Inside An Inherited Risk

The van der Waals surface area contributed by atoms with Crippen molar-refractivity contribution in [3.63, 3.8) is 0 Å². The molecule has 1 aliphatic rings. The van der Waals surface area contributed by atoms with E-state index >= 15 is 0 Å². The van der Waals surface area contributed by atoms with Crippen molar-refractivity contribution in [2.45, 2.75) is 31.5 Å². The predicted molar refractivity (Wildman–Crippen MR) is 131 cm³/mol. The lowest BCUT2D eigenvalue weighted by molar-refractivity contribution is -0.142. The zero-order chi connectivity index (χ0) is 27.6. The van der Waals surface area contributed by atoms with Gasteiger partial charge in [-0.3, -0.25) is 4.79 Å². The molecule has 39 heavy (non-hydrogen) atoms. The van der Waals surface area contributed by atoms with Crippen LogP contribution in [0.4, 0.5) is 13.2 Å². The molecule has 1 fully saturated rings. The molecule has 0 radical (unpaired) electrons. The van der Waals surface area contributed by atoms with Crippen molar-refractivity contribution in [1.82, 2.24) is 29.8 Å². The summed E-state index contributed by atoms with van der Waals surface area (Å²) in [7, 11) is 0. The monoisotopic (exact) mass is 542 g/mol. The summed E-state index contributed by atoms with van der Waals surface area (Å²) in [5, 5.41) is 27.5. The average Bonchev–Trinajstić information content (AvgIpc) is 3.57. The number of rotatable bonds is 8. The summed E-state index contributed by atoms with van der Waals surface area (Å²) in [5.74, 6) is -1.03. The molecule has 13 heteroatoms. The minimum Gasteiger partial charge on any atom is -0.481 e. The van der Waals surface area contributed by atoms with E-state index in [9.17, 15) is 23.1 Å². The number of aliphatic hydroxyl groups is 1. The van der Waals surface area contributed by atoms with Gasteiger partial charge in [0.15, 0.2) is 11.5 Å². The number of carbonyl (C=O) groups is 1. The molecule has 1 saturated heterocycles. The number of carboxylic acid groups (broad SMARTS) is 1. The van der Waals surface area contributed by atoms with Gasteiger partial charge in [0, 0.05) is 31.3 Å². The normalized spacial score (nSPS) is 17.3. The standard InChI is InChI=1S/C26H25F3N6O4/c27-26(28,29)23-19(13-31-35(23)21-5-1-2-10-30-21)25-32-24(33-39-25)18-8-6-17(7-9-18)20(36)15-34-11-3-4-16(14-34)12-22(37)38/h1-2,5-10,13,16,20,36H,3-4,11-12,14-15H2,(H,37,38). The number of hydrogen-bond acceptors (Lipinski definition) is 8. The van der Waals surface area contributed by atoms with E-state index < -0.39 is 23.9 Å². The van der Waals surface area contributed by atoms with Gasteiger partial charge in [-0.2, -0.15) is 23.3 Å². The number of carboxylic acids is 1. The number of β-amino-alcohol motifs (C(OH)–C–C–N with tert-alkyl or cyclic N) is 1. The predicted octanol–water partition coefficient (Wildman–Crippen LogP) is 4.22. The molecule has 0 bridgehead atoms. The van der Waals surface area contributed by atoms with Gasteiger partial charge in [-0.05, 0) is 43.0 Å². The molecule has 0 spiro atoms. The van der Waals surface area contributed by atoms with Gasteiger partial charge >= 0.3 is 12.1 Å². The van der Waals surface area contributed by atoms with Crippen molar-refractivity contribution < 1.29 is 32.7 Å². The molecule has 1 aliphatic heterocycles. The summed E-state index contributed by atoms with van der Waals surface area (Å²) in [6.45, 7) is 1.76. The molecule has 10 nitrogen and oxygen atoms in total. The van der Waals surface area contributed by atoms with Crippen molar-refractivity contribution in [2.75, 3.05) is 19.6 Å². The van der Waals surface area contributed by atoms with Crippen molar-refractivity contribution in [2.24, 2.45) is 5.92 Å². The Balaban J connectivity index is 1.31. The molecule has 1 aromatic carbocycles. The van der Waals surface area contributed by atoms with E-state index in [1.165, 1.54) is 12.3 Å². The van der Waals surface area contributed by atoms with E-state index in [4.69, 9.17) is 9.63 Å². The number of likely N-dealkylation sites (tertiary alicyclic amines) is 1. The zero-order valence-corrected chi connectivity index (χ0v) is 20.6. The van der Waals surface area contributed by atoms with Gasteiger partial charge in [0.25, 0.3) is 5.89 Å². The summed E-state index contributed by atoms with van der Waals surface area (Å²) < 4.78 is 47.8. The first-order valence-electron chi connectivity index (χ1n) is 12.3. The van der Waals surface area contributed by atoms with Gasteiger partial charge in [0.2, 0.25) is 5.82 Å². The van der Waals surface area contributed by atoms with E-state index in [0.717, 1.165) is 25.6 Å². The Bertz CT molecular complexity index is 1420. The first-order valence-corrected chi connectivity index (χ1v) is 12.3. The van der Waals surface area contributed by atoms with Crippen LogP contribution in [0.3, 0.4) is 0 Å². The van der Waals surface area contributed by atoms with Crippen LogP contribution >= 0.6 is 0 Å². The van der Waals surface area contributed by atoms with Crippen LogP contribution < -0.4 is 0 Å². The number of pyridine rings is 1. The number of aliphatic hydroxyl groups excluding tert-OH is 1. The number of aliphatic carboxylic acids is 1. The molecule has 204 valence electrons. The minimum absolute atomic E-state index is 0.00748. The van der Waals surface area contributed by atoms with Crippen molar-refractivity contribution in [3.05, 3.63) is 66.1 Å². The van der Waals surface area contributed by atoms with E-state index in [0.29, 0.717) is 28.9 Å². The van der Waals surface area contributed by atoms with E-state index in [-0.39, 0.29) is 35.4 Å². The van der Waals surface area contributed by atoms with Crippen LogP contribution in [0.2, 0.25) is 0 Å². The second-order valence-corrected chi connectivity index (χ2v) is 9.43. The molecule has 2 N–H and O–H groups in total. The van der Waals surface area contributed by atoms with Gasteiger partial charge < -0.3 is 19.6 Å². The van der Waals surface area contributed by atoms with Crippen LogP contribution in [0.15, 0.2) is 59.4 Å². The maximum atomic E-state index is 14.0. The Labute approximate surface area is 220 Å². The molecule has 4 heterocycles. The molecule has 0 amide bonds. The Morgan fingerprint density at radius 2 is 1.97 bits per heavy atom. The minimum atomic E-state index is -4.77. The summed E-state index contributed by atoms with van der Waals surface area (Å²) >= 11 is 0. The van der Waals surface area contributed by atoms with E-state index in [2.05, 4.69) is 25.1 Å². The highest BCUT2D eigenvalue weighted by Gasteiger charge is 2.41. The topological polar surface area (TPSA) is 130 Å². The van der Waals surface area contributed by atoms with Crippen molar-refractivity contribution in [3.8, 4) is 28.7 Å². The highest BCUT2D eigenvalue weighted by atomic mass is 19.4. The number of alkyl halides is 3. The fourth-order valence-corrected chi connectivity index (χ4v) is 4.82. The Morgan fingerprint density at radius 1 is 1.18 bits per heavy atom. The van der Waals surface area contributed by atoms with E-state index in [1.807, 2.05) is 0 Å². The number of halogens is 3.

“What caused my cancer?” That is a question everyone who has ever been diagnosed with cancer would love to know the answer. For the majority of people we cannot answer that question because the majority of cancer is believed to be sporadic or have no known cause. However, for 5-10% of people diagnosed with cancer, their cancer was caused by a genetic mutation they were born with. A genetic mutation is simply a change on a gene. We each have about 20-25,000 genes. Genes make proteins and proteins go out in the body and do the work. When there is change on a gene the question becomes can the gene still make a functional protein? Certain changes impact the functionality of the protein thereby increasing one’s risk for certain types of cancers. In the world of oncology our knowledge about inherited cancers is rapidly evolving and testing for such mutations is becoming increasingly widespread. While there is more information available to those impacted by inherited cancers than ever before, I want to offer an insight into what it looks like, on a more intimate level, to be impacted by a hereditary cancer syndrome.